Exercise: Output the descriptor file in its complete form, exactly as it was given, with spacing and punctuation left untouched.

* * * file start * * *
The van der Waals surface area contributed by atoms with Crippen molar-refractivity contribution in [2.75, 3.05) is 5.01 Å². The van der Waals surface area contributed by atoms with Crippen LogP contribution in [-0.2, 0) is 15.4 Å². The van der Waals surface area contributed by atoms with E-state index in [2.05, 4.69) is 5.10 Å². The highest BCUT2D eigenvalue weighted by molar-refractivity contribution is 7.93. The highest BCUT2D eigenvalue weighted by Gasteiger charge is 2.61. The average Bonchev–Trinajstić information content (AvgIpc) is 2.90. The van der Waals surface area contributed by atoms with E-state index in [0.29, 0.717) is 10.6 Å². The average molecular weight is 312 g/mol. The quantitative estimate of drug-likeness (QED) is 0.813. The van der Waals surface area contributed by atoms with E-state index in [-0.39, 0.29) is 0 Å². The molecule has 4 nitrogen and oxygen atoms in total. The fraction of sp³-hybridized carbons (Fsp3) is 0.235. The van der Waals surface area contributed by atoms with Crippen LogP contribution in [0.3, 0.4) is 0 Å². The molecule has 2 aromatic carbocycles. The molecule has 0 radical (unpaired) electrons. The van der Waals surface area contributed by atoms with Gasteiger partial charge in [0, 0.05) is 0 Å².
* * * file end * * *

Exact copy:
The van der Waals surface area contributed by atoms with Crippen molar-refractivity contribution in [2.75, 3.05) is 5.01 Å². The van der Waals surface area contributed by atoms with Crippen LogP contribution in [-0.2, 0) is 15.4 Å². The van der Waals surface area contributed by atoms with E-state index in [2.05, 4.69) is 5.10 Å². The highest BCUT2D eigenvalue weighted by molar-refractivity contribution is 7.93. The highest BCUT2D eigenvalue weighted by Gasteiger charge is 2.61. The average Bonchev–Trinajstić information content (AvgIpc) is 2.90. The van der Waals surface area contributed by atoms with E-state index in [0.29, 0.717) is 10.6 Å². The average molecular weight is 312 g/mol. The quantitative estimate of drug-likeness (QED) is 0.813. The van der Waals surface area contributed by atoms with E-state index in [-0.39, 0.29) is 0 Å². The molecule has 4 nitrogen and oxygen atoms in total. The fraction of sp³-hybridized carbons (Fsp3) is 0.235. The van der Waals surface area contributed by atoms with Crippen LogP contribution in [0.3, 0.4) is 0 Å². The molecule has 2 aromatic carbocycles. The molecule has 0 radical (unpaired) electrons. The van der Waals surface area contributed by atoms with Gasteiger partial charge in [0, 0.05) is 0 Å².